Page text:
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Johannes Rümmelin: "Catoptrum microcosmicum ...", Ulm, 1639.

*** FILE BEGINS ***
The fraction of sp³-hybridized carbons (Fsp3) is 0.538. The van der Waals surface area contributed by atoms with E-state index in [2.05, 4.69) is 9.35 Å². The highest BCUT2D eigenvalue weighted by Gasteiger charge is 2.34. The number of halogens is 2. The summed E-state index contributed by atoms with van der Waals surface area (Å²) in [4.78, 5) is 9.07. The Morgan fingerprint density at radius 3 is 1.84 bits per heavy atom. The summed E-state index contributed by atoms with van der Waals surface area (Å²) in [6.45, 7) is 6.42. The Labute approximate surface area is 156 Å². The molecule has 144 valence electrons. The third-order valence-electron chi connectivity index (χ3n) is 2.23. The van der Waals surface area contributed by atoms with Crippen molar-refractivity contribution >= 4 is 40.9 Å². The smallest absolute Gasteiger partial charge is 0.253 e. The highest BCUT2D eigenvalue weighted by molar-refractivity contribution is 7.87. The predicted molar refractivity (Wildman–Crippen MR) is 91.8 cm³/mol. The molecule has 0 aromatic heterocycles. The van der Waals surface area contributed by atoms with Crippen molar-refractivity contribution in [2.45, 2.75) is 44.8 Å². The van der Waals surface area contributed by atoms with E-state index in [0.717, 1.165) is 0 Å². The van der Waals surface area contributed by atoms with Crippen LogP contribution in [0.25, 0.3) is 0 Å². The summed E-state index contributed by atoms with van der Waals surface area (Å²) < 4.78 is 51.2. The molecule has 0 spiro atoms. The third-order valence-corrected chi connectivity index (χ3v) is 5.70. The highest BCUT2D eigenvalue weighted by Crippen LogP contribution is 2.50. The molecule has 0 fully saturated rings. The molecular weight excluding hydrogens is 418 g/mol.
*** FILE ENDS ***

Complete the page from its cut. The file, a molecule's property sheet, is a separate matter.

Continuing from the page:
This is a page from Johannes Rümmelin's "Catoptrum microcosmicum suis aere incisis visionibus splendens cum historia, et Pinace, de novo Prodit ...", from the manuscript source of the printed edition, which contained anatomical plates with hundreds of movable flaps, a custom that had become popular during the 16th century. Marco Beretta says about Rümmelin in his "A History of Non-Printed Science: A Select Catalogue of The Waller Collection" (Uppsala, 1993, p 112): "In comparison with the iconographical apparatus of the anatomical treatises published in the previous century by Vesalius and Estienne, one cannot fail to notice that the scientific accuracy of their observations has been replaced by Rümmelin with a symbolical representation of the human body and that accuracy of anatomical detail is no longer as important as it was for the anatomists of the Renaissance."
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